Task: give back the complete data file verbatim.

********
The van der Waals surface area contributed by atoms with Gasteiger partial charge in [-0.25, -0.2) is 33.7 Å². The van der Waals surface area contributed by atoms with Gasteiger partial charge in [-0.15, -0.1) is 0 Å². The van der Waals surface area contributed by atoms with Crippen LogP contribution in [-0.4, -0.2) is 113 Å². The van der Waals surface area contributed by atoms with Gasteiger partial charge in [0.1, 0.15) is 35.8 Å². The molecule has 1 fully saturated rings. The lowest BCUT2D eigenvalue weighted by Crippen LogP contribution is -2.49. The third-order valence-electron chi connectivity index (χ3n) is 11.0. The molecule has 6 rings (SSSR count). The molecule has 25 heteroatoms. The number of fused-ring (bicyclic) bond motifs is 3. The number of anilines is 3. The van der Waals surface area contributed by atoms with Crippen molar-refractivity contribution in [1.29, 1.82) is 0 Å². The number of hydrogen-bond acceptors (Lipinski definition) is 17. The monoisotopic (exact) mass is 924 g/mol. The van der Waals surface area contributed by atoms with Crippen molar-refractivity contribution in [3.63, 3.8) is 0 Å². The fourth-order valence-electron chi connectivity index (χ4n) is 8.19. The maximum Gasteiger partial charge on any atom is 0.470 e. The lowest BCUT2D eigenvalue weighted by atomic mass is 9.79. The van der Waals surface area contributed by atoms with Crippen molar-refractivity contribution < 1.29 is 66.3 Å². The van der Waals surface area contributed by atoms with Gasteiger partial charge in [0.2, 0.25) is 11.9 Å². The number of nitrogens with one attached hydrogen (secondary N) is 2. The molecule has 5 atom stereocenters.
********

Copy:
The van der Waals surface area contributed by atoms with Gasteiger partial charge in [-0.25, -0.2) is 33.7 Å². The van der Waals surface area contributed by atoms with Gasteiger partial charge in [-0.15, -0.1) is 0 Å². The van der Waals surface area contributed by atoms with Crippen LogP contribution in [-0.4, -0.2) is 113 Å². The van der Waals surface area contributed by atoms with Gasteiger partial charge in [0.1, 0.15) is 35.8 Å². The molecule has 1 fully saturated rings. The lowest BCUT2D eigenvalue weighted by Crippen LogP contribution is -2.49. The third-order valence-electron chi connectivity index (χ3n) is 11.0. The molecule has 6 rings (SSSR count). The molecule has 25 heteroatoms. The number of fused-ring (bicyclic) bond motifs is 3. The number of anilines is 3. The van der Waals surface area contributed by atoms with Crippen molar-refractivity contribution in [1.29, 1.82) is 0 Å². The number of hydrogen-bond acceptors (Lipinski definition) is 17. The monoisotopic (exact) mass is 924 g/mol. The van der Waals surface area contributed by atoms with Crippen molar-refractivity contribution in [3.63, 3.8) is 0 Å². The fourth-order valence-electron chi connectivity index (χ4n) is 8.19. The maximum Gasteiger partial charge on any atom is 0.470 e. The lowest BCUT2D eigenvalue weighted by atomic mass is 9.79. The van der Waals surface area contributed by atoms with Crippen molar-refractivity contribution < 1.29 is 66.3 Å². The van der Waals surface area contributed by atoms with Gasteiger partial charge in [0.2, 0.25) is 11.9 Å². The number of nitrogens with one attached hydrogen (secondary N) is 2. The molecule has 5 atom stereocenters.